Black foot is an important disease of grapevines, affecting vines in nurseries as well as in young plantations. In recent years the disease has increased in incidence and severity throughout the world. Black foot is associated with at least two Campylocarpon and 12 Ilyonectria species, most of which have only recently been described. The recognition of previously unknown species, together with published reports of variability in virulence between and within species identified as I. macrodidyma and I. liriodendri, underlined the need to compare the virulence of isolates from these complexes. A further objective of this work was to determine the cross-infection potential of isolates of these species from other hosts to grapevine. Results from this study revealed recently described species such as I. lusitanica, I. estremocensis and I. europaea to be more virulent to grapevine than the species previously accepted as the main causal agents of black foot, such as I. liriodendri and I. macrodidyma. Furthermore, these results also provided support for isolates obtained from non-grapevine hosts to be as virulent to grapevines as isolates obtained from grapevine, underlying the cross-infection potential of these pathogens.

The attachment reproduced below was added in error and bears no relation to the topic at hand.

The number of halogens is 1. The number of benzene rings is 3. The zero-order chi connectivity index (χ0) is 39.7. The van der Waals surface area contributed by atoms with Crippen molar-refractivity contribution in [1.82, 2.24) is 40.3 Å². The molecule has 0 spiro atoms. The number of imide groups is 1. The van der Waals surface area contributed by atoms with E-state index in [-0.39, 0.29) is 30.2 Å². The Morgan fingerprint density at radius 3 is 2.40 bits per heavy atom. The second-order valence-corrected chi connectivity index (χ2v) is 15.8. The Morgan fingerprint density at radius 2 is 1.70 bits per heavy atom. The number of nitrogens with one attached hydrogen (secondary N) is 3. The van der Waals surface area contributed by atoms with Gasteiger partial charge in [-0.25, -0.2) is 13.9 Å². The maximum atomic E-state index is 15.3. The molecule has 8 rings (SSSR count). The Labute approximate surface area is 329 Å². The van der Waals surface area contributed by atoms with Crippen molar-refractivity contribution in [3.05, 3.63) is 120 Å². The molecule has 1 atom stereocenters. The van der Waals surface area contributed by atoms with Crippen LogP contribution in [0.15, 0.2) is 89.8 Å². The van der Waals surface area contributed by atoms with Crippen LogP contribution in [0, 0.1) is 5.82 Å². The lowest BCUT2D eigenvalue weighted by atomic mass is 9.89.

|Publication status||Published - 2012|
- black foot disease
- multigene analysis
- c. macrodidymum
- sp nov.